8 March 2023


International Women's Day


Today we celebrate International Women’s Day, and especially within sport, we are always working tirelessly to create a diverse, inclusive and equal environment. 

One woman in particular within the European Judo Union has been on a mission for over a decade to change this landscape, EJU Director of Education and President of the Swedish Judo Federation, Kristiina PEKKOLA. 

Pekkola accepting a Special Award on behalf of the Swedish Judo Federation from the late, former Education Director Laurent Commanay for their work to raise female participation in 2017. © Carlos Ferreira

In 2021, the European Judo Union held a ‘Gender Equity Round Table’ seminar, at which Pekkola gave a presentation alongside Dr. Jesper Fundberg of the University in Malmoe, entitled ‘Vision 2020 – a success story in strategic work.’

During this presentation, Pekkola demonstrated with statistics how much the Swedish Judo Federation had transformed, with the goal of increasing women in judo, they managed to increase their figures from 3.996 in 2012 to 6.521 in 2021 and in a more recent discussion divulged that that number continues to rise and recorded 6.714 in 2022. What was discovered during the course of this project was that it wasn’t simply to work with women and help them directly, but to educate both men and women, and give this education to the future generations.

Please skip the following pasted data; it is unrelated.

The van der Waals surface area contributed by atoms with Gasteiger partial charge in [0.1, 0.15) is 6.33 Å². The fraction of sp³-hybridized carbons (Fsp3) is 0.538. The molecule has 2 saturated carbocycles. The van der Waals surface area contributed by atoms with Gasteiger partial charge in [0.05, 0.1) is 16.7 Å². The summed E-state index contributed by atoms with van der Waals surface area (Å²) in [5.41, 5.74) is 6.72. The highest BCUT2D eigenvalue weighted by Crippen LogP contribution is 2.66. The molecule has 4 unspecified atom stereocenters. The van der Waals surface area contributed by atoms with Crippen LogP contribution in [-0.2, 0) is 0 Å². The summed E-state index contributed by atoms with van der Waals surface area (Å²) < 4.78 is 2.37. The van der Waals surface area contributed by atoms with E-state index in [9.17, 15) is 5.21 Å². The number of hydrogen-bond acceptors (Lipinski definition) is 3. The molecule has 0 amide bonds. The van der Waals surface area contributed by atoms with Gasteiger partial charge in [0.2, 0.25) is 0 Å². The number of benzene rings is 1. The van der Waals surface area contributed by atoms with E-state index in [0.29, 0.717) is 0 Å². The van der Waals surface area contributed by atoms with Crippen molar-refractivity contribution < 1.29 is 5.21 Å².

We are still growing, the most important is the collective work, decisions made by the federation board, that is the key to show that these actions matter! It’s important for the survival and sustainability of our sport to have younger generations as leaders and participants.

With the right conditions and leadership, mixed groups are more innovative and creative acting in a direction of diversity and inclusion. It is not enough for us to have a quantitatively equal organisation, if we do not also take advantage of and value each other’s different perspectives and skills. In order to do that, we need to work on inclusion.

EJU Extraordinary Congress 2022: Jacek Zawadka and Kristina Pekkola. © Gabi Juan

Not only was the goal to have more women practicing the sport but to make sure that there was diversity and equality across the board, the current figures speak for themselves; 

In very recent times, and for those who follow the IJF World Tour, they’d have seen Great Britain’s former world and Olympic medallist, Sally CONWAY join the coaching staff for the Swedish Judo Federation. Pekkola is rather convinced that this was a positive move for the team,

My perception the last year with Sally Conway as the coach for both men and women is a success it is a great complement to all the athletes. As I earlier wrote innovative and creative. I warmly can recommend for all age categories to have male and female coaches working side by side.

As seen below, Conway is now coaching her former rival, Anna BERNHOLM of Sweden, and during last weeks Grand Slam in Tashkent, coached her to a bronze medal.

Former rivals: Sally Conway and <a href=Anna Bernholm. " style="width:100%;height:auto"/>

Former rivals: Sally Conway and Anna Bernholm.

Former rivals: Sally Conway and <a href=Anna Bernholm. " style="width:100%;height:auto"/>

Former rivals: Sally Conway and Anna Bernholm.

Now as a member of the Education sector in the EJU, what can we hope for the future of this organisation? 

By starting to discuss the challenges we have and raise the competence in all teams is crucial.

As a leader, coach, manager we are role models. We play a crucial role in how inclusive our culture and sports environment is. It starts from us.

Finally the intentions and direction is more important than the speed.


Author: Thea Cowen